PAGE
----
“As soon as I get clearance. Come on.” Arion leads the way to the ship’s bridge. “Anything you need to get before we go? Because if there is, learn to live without it.”

“No, I’m fine, thanks.”

I like to think of these adventures as movies, and in a movie we would now cut to Dmitri’s pursuers and see what they are up to. So another complex question: What are they doing? We get focus 36 (move towards a thread), action 80 (Trust) and subject 14 (Peace). There are only a couple of threads open, and I randomly determine that the event relates to Arion’s need for money. So…

Cut to an office somewhere. The two goons are reporting to a figure hidden from us by shadows.

“So, you lost him?” It is patrician voice, tinged with arrogance. The owner may be stroking a white cat in the shadows, who can tell?

“Yes, boss.”

“Either he has a safe house somewhere nearby, or he will try to get offplanet. If you had thought to check the ships currently in port, you would notice a detached duty scoutship called the ‘Dolphin’ which is owned by the same government to which he reports. I trust a peaceful solution will be possible; detached duty scouts are either spies, and thus by nature duplicitous; or poor; or both. Go there and offer him a large amount of money to hand over the target.”

The goons look at each other in surprise. The figure in the shadows laughs.

“Gentlemen, I said offer him a large amount of money. I said nothing about actually giving him a large amount of money. I trust you can fill in the gaps? Good. Be about it.”

List updates:

  • NPCs: Add mysterious figure in the shadows (and possibly cat).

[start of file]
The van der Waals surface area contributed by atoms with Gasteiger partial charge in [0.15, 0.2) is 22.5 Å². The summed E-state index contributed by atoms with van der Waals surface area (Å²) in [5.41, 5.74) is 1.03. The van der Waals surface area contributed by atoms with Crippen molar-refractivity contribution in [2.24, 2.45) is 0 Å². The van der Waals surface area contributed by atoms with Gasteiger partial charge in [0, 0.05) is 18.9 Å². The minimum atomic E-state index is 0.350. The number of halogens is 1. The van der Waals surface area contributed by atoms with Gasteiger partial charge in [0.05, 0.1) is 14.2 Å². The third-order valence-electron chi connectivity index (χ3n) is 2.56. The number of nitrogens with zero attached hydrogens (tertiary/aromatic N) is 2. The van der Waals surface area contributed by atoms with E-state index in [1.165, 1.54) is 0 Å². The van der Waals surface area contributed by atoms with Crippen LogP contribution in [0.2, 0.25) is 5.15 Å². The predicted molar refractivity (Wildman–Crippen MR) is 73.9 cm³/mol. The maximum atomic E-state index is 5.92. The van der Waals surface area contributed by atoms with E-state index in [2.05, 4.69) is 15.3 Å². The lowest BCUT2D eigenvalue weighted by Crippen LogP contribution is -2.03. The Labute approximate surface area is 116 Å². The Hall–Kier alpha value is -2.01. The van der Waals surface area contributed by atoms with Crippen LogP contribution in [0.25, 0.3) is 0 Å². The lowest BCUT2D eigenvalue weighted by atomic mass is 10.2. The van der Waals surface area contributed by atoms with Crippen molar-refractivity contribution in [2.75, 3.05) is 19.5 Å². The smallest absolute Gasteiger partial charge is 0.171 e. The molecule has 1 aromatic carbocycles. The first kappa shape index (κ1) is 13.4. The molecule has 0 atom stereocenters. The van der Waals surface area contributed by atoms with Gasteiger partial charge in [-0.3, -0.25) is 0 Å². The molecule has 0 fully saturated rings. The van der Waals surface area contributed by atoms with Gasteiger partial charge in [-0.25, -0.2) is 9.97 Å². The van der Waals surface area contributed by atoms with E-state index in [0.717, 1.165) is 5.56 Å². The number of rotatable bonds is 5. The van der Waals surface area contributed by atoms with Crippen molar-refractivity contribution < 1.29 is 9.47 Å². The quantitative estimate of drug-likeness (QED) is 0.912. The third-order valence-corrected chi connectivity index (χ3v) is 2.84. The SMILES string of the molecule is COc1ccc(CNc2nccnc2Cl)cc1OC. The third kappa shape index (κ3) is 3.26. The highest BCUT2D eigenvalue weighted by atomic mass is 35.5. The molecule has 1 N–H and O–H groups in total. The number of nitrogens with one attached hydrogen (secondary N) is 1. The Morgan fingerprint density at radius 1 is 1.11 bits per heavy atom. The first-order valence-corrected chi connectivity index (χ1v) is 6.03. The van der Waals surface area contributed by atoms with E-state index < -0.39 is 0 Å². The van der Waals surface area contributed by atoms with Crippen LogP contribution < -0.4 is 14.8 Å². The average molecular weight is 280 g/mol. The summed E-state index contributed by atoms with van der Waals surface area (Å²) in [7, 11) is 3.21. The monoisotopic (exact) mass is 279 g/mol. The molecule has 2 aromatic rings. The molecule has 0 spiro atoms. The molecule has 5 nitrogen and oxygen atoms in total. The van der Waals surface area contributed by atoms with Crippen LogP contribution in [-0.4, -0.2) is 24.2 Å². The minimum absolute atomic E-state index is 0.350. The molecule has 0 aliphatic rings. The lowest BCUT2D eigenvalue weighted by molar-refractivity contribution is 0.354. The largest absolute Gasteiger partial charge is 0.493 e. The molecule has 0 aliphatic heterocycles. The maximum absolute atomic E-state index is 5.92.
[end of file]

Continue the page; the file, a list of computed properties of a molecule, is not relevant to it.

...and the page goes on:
• Threads: No change.
  • Chaos Factor: No change, still 5.

The Arioniad, Scene 1

Posted: 4 October 2009 in Arioniad
Tags: , ,

“Scene” makes more sense than “episode” for Mythic, so let’s go with that.

Since the original setup, I’ve had a couple of thoughts; firstly that with $25 in his pockets and monthly operating expenses of many thousands, even with the Scout Service fronting fuel and maintenance, Arion needs a lot of cash, fast. That’s a classic trope of the genre so we’ll let it be. Secondly, that Arion needs someone or something to do all that grungy maintenance aboard ship, and something is more science-fictional; so we’ll have a robot about the size of a large tarantula on his shoulder, part of a maintenance swarm that does the minor repairs and cleaning aboard ship, which acts as a commlink to the ship. Otherwise, realistically, he’d be spending 24 hours a day just fixing broken bits. Goodness only knows a house is bad enough for that, and it doesn’t have to fly or be airtight. Should it become necessary, say in a boarding action, the maintenance swarm will be treated as a Savage Worlds swarm, but it won’t leave the ship as that would jeopardise its primary objectives; so outside, Arion needs to fend for himself.

Before I begin, I must set up three lists: Important NPCs, plot threads, and Chaos Factor, which measures how much in control of the situation Arion is.